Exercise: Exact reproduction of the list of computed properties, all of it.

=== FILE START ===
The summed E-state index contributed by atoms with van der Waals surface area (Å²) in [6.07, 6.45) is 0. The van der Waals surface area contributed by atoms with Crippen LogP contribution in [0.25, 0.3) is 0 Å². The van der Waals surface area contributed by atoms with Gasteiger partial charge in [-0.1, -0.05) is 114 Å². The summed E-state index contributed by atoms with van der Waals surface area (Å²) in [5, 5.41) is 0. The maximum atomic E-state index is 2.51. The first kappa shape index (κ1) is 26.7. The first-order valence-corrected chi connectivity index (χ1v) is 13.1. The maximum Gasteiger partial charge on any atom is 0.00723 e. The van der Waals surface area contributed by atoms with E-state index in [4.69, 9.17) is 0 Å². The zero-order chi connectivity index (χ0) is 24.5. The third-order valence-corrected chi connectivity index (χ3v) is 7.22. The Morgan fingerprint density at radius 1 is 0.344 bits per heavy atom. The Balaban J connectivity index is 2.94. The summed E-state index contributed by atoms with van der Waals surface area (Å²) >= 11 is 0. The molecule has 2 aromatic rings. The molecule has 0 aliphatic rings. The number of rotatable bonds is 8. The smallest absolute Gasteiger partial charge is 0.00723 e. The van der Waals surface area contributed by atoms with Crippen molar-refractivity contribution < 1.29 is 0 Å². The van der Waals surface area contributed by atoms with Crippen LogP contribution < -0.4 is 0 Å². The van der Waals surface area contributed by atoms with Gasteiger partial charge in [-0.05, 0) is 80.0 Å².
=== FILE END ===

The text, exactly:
The summed E-state index contributed by atoms with van der Waals surface area (Å²) in [6.07, 6.45) is 0. The van der Waals surface area contributed by atoms with Crippen LogP contribution in [0.25, 0.3) is 0 Å². The van der Waals surface area contributed by atoms with Gasteiger partial charge in [-0.1, -0.05) is 114 Å². The summed E-state index contributed by atoms with van der Waals surface area (Å²) in [5, 5.41) is 0. The maximum atomic E-state index is 2.51. The first kappa shape index (κ1) is 26.7. The first-order valence-corrected chi connectivity index (χ1v) is 13.1. The maximum Gasteiger partial charge on any atom is 0.00723 e. The van der Waals surface area contributed by atoms with E-state index in [4.69, 9.17) is 0 Å². The zero-order chi connectivity index (χ0) is 24.5. The third-order valence-corrected chi connectivity index (χ3v) is 7.22. The Morgan fingerprint density at radius 1 is 0.344 bits per heavy atom. The Balaban J connectivity index is 2.94. The summed E-state index contributed by atoms with van der Waals surface area (Å²) >= 11 is 0. The molecule has 2 aromatic rings. The molecule has 0 aliphatic rings. The number of rotatable bonds is 8. The smallest absolute Gasteiger partial charge is 0.00723 e. The van der Waals surface area contributed by atoms with Crippen molar-refractivity contribution < 1.29 is 0 Å². The van der Waals surface area contributed by atoms with Crippen LogP contribution < -0.4 is 0 Å². The van der Waals surface area contributed by atoms with Gasteiger partial charge in [-0.05, 0) is 80.0 Å².